Actor Mike Tan Talks About Race And Romance Onstage
The star of Chromatic Theatre’s Cowboy Versus Samurai on playing the straight man
The cast of Cowboy Versus Samurai from left to right; Matt Glessing, Carmela Sison, Mike Tan and Richard Lee Tsi
Betty Mitchell Award-winning actor Mike Tan is a funny guy. He’s known for his physicality, expressive face and big choices on stage. In Chromatic Theatre’s debut performance Cowboy Versus Samurai, Tan tackles a very different role, that of the straight man romantic lead. Tan plays Travis Park, a Korean-American living in a small Wyoming town who falls in love with a teacher who claims to only date white men. As one of Calgary’s newest theatre companies, Chromatic Theatre is dedicated to creating more opportunities for diverse artists on stage and Cowboy Versus Samurai highlights some of Alberta’s best Asian-Canadian actors. We chat with Tan about his own nationality, dream roles and kissing on stage.
How many different nationalities have you played on stage?
I’ve probably played at least a dozen, some of those are subtle with just accent or costume. I’ve only ever really played an Asian character for two of those shows and this is my third time. I’ve played a black character, Spanish, Italian, Mexican, Turkish, I’ve played someone from Sierra Leone. A lot of these characters are loosely the nationality, more like a clown character with an accent.
What is your nationality?
I’m Filipino and Chinese-Canadian.
Would you describe yourself as a character actor?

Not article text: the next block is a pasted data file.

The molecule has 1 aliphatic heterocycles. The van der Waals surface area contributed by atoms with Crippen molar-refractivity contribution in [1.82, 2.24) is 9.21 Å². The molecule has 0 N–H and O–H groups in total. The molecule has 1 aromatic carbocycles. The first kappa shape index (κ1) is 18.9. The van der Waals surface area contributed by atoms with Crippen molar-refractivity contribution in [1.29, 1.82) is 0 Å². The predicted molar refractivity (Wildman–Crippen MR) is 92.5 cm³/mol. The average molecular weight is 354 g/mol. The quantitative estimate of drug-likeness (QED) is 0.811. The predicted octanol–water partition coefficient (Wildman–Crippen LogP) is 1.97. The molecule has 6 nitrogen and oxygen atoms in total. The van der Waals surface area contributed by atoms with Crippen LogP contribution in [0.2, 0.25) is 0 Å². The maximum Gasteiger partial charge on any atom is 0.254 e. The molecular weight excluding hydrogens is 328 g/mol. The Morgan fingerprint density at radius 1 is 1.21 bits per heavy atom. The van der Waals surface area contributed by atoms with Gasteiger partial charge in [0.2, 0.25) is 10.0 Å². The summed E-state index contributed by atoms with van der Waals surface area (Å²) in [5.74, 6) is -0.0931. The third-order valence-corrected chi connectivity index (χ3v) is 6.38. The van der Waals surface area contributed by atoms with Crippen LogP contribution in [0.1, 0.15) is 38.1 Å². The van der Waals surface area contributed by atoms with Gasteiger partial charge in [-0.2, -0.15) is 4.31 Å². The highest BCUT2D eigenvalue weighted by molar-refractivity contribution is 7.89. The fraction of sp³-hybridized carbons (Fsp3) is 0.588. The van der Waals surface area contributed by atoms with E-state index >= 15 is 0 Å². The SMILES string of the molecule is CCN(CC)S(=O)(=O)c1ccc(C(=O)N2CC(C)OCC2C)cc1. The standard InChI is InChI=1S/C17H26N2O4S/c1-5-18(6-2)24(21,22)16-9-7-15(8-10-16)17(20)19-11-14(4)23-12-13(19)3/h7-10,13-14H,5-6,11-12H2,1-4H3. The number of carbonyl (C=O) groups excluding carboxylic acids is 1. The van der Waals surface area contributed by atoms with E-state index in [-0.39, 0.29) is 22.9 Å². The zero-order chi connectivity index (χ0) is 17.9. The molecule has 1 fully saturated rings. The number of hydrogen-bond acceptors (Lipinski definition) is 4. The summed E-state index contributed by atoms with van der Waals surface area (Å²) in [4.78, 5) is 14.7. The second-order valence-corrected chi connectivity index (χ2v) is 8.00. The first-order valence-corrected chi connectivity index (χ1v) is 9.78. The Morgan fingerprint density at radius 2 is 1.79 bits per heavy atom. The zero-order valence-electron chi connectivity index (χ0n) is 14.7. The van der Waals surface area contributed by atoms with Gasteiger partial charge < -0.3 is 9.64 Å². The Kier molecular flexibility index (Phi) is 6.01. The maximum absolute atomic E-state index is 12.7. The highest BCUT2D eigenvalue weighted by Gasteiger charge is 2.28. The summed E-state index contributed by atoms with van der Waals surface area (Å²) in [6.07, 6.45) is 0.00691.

I’d say so. That’s definitely where I’m comfortable. I enjoy physical parts. I’m much more inclined to do something bigger than smaller. I’m the straight man in Cowboy Versus Samurai. It’s the role I don’t often get to play. I’m usually the psychopath.
Has it been uncomfortable for you to play the love interest?
Yeah, totally, because I’m terrible at kissing people on stage. My scene partner Carmela hates me.
But you’re not a terrible kisser in real life?
I yearn for it and then the moment passes and I’ll end up standing there with my mouth agape. Then someone will throw something into my mouth and I go home crying.
Seriously, has it been hard to play the romantic straight man?
It hasn’t been, because it’s something I’ve always been interested in playing. I have an inclination to be big and I have an expressive face, so getting to tap into something that’s a little more quiet and sincere has been a really neat exploration. Having a supportive scene partner helps to. I can screw up and be shy or weird and all in all probably not be someone who you want to kiss all the time.
Have you ever felt limited as an actor by your race?
I did, but only in university. I had a bit of time with it, maybe in second or third year, where I really felt like I went for certain roles and was totally not getting them. Post-university, I didn’t feel that way because the theatre projects I worked on were quite a bit more open and explorative about self as opposed to interpreting work that’d been made by middle-aged Caucasian men as most plays are.
I’ve been very fortunate, but I think I’m an odd case to be perfectly honest with you. I think in general it is pretty difficult because there aren’t that many roles out there.
If you could play any role or character regardless of race or gender who would you be?
I would love to be Tom in The Glass Menagerie. There’s something in there about having responsibilities but wanting to get away and living another life in your mind. I always thought that was really romantic and beautiful. Or an Asian Hamlet. I’d dye my hair blonde so I looked like a Dragon Ball Z character.
What stories would you like to see more of onstage?
Kim’s Convenience at Theatre Calgary last year was such a hit. A lot of people connected with it because a lot of people are that. It’s about strangers coming to a new place. It’s a real feeling to feel kind of alien. I think stories that represent the demographic of immigrants in the city are important.
Cowboy Versus Samurai runs Nov. 13 to 22 at Motel, Epcor Centre. Buy tickets at chromatictheatre.ca.